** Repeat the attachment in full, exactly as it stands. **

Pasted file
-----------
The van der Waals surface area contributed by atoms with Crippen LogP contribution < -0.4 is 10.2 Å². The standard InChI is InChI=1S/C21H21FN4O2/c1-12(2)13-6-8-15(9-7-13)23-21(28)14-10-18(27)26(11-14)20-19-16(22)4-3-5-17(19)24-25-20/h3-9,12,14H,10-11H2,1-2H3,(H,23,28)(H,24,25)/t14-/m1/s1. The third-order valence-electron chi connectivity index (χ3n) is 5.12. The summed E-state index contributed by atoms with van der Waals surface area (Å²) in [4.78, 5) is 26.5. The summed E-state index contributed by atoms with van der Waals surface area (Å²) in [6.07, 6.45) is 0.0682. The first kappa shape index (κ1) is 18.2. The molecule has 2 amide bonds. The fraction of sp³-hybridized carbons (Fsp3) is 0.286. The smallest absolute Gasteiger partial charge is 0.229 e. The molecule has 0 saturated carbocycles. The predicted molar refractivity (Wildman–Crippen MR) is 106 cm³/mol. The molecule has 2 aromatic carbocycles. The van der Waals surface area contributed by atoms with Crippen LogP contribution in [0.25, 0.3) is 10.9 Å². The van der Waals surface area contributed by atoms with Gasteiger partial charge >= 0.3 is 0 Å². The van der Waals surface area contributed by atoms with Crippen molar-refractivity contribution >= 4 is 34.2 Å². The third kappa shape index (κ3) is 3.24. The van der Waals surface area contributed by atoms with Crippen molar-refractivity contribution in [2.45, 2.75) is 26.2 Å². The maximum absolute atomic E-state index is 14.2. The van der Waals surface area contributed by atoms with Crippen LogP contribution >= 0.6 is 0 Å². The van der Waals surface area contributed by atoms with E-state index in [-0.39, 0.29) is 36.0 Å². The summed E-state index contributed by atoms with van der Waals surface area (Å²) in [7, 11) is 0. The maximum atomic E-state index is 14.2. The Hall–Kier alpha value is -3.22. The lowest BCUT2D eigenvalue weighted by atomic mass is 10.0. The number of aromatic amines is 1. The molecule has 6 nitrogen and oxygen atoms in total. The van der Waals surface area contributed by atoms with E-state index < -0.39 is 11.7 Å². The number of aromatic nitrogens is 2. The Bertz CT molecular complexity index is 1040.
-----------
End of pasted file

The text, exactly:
The van der Waals surface area contributed by atoms with Crippen LogP contribution < -0.4 is 10.2 Å². The standard InChI is InChI=1S/C21H21FN4O2/c1-12(2)13-6-8-15(9-7-13)23-21(28)14-10-18(27)26(11-14)20-19-16(22)4-3-5-17(19)24-25-20/h3-9,12,14H,10-11H2,1-2H3,(H,23,28)(H,24,25)/t14-/m1/s1. The third-order valence-electron chi connectivity index (χ3n) is 5.12. The summed E-state index contributed by atoms with van der Waals surface area (Å²) in [4.78, 5) is 26.5. The summed E-state index contributed by atoms with van der Waals surface area (Å²) in [6.07, 6.45) is 0.0682. The first kappa shape index (κ1) is 18.2. The molecule has 2 amide bonds. The fraction of sp³-hybridized carbons (Fsp3) is 0.286. The smallest absolute Gasteiger partial charge is 0.229 e. The molecule has 0 saturated carbocycles. The predicted molar refractivity (Wildman–Crippen MR) is 106 cm³/mol. The molecule has 2 aromatic carbocycles. The van der Waals surface area contributed by atoms with Crippen LogP contribution in [0.25, 0.3) is 10.9 Å². The van der Waals surface area contributed by atoms with Gasteiger partial charge >= 0.3 is 0 Å². The van der Waals surface area contributed by atoms with Crippen molar-refractivity contribution >= 4 is 34.2 Å². The third kappa shape index (κ3) is 3.24. The van der Waals surface area contributed by atoms with Crippen molar-refractivity contribution in [2.45, 2.75) is 26.2 Å². The maximum absolute atomic E-state index is 14.2. The van der Waals surface area contributed by atoms with Crippen LogP contribution >= 0.6 is 0 Å². The van der Waals surface area contributed by atoms with E-state index in [-0.39, 0.29) is 36.0 Å². The summed E-state index contributed by atoms with van der Waals surface area (Å²) in [7, 11) is 0. The maximum atomic E-state index is 14.2. The Hall–Kier alpha value is -3.22. The lowest BCUT2D eigenvalue weighted by atomic mass is 10.0. The number of aromatic amines is 1. The molecule has 6 nitrogen and oxygen atoms in total. The van der Waals surface area contributed by atoms with E-state index < -0.39 is 11.7 Å². The number of aromatic nitrogens is 2. The Bertz CT molecular complexity index is 1040.